AND now a break — for who needs any description of the route between Collaroy and Mona Vale, which in earlier days was frequently called after the old Rock Lily Hotel, whose career as a hostelry is over? 
Mona Vale for us spells another deviation, and we branch to our left just before we come to the angle of lthe recreation reserve, where the roads fork to Bayview and Barrenjoey respectively. Our path now is one that has been traversed by many lovers of the wheel, and it will take us in the course of a rather rough and steep journey to the new Gordon road, which always forms a welcome 'glide off' to the day's run. 

A little bit of easy going, and then we are faced by the notorious Tumble Down Dick, which is the pass to the uplands. A few days ago we met a man whom we thought to be above suspicion, and he told us that on one occasion he had pushed a motor-bicycle the whole way up this hill; but those who know this place will probably excuse our cynicism. 

Through the forest we speed as fast as ruts, potholes, and steep pinches will allow, until at last, we come to a spot where a road runs in from the left. This is the point we should have reached if we had followed the left-hand 'turning at the loquat trees. However that is by the way, and we tear along at our best pace towards St. Ives, for the shadows are lengthening and we still have some attractive ground to cover. Passing through the village, we near an old church on the left, and here we must halt for a few moments to point the way to another. by-path. 

A Disused Path and a Gully 
THE church stands at the angle of two roads, the one which we have been following, and another which serves a number of orchards and farmlets in the direction of the head of Cowan Creek. At one time this road was trafficable as far as Cowan Creek, but that is not the case to-day. Nevertheless, the tourist with an hour up his sleeve can pass the time very pleasurably by exploring this old road. After the main line, of settlements has been left, behind, the road for some hundreds of yards becomes wide and gravelly, with a fair sprinkling of bad ruts. Then it narrows again, and an odd-looking shack will be observed on the near side, of the track. By careful driving one can get some distance beyond this, as far as a cultivated clearing in which stands a tiny cottage. Here one should leave the car and strike off obliquely to the left down a barely perceptible track. Keep along the upper ridge of the hillside until the valley shows signs of deepening and then cut down towards the bottom of the gully. As a check on the direction taken, may mention that an old water-filled ... claypit will he passed before one heads down into the deeper part, of the valley. An easy walk of a few minutes duration will bring you to a pretty little cascade, and it is a ...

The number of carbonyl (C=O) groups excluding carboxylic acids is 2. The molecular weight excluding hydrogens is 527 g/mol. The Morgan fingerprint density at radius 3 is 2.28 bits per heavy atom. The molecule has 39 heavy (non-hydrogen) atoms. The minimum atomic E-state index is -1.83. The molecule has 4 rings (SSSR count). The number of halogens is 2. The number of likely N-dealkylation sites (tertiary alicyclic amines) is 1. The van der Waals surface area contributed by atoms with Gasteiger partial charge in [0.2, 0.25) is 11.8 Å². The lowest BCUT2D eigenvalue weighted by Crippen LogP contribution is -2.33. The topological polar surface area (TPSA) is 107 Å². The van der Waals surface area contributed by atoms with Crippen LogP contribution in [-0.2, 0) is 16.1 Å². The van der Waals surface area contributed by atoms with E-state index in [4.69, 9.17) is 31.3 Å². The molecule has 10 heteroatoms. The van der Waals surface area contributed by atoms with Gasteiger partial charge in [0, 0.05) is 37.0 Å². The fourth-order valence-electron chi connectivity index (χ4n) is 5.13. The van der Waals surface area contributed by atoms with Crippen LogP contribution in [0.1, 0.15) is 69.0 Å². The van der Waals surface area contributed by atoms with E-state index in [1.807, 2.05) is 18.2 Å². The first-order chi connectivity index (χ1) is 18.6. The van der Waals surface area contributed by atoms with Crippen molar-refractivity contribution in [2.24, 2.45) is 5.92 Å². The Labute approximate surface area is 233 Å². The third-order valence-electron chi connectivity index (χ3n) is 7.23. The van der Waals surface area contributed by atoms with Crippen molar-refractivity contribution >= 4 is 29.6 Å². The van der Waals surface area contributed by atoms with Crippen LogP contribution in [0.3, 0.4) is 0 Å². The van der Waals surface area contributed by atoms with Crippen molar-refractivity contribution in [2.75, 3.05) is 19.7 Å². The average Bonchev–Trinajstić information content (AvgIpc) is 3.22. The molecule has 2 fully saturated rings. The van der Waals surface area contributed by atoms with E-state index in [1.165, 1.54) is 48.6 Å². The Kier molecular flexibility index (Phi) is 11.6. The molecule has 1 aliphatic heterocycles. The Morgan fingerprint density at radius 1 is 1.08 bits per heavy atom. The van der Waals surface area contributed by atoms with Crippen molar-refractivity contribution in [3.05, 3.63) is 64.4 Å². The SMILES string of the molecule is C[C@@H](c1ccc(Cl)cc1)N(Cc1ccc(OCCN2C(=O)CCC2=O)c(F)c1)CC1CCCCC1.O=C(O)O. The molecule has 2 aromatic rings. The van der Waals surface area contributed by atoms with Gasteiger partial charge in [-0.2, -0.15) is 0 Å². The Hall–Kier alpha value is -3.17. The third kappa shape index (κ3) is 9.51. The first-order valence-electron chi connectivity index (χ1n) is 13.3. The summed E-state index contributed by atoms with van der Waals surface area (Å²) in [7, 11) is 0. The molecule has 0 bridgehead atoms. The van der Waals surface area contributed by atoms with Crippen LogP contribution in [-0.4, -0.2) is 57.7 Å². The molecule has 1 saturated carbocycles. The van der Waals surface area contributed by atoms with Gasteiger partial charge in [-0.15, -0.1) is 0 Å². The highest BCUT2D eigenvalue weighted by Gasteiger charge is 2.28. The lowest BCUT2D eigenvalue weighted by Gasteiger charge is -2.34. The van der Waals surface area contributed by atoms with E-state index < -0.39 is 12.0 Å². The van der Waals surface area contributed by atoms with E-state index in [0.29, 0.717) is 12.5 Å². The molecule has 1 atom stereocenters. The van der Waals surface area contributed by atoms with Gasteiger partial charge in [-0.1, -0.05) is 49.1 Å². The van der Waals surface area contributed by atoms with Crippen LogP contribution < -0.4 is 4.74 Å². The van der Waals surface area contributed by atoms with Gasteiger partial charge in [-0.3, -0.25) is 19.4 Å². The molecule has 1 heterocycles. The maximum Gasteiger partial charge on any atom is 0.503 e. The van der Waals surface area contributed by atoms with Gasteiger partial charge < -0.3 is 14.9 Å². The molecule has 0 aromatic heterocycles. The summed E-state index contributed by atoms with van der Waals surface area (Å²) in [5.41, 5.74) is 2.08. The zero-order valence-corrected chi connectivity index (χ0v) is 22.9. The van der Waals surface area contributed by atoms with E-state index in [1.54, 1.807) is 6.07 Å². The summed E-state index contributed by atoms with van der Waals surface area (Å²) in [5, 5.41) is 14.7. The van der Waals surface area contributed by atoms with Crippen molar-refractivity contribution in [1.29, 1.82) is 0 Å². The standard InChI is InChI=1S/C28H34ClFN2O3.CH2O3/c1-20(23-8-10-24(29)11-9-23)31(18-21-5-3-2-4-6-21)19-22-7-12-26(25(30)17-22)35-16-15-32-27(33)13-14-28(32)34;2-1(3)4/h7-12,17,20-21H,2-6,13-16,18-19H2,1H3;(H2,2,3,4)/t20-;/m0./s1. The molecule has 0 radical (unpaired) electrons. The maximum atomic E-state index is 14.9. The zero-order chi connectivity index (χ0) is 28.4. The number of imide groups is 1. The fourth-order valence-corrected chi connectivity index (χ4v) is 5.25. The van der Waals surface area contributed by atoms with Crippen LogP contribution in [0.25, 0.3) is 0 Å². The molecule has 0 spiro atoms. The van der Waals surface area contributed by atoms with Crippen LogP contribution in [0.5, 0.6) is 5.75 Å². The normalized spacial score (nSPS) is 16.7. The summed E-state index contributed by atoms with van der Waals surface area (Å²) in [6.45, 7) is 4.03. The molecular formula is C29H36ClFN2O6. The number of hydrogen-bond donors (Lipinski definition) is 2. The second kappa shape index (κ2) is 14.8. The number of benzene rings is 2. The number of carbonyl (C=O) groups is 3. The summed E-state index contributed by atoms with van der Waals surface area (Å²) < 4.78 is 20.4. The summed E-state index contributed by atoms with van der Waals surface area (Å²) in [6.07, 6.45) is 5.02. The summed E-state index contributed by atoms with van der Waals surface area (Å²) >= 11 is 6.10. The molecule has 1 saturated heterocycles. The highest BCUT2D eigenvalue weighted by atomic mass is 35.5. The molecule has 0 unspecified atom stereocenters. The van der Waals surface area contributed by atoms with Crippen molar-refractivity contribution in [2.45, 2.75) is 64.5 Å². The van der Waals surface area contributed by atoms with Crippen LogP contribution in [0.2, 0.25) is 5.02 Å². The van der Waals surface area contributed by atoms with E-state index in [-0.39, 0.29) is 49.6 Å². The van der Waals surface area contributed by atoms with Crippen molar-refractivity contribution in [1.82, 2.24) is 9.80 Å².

But time presses, and once again we are back at the church. To ... the new Gordon road, which we pick up midway between Pymble and Gordon, we have but to keep on our course. Very soon we come to the crest of a hill, down which journey, and so pass under a railway bridge and come out on to the new road.
The northern country between Turramurra and Dural still remains untouched hut we must' reserve this for another day, content will) having' proved to our own satisfaction that he who runs may find beauties innumerable in that fine tract of country which might well be styled our Northern Suburban Playground. Motoring (1925, March 18). Sydney Mail (NSW : 1912 - 1938), p. 35. Retrieved from http://nla.gov.au/nla.news-article159721719

A very picturesque run for a day's outing for motorists over roads which for the most part are from fair to good Is out through the northern suburbs and along the const to New-port and Barrenjoey, returning via the aptly named Tumbledown Dick Hill to Gordon, and thence over De Burgh's Bridge to Ryde to Sydney.
This trip was made during the week in a light car, the course being from Sydney to Milson's Point, the Spit Bridge, Condamine-street (between Balgowlah and Manly), Brook-vale, and Mona Vale to Newport. Then, Instead of going on to Barrenjoey the car returned to Church Point and back to Rocklily, where the Gordon-road was taken through the hilly forest country. Leaving Fort Macquarie at about 10.45 a.m., the road was excellent from Milson's Point to Deewhy. Condamine-street has been tarred, making a line highway of It, and the 11 miles Journey to Collaroy was completed without any notable Incident. The tarred road, except for patches, ends at Narrabeen, and a slower pace was found advisable on some of the tough spots, but nevertheless the going was good. Near Rocklily the party lunched on the side of the road, and afterwards proceeded quietly as far as Newport Beach. Instead of pushing on to Barrenjoey, the car returned to Rocklily through Mona Vale, and the turn towards Bayview and Church Point taken.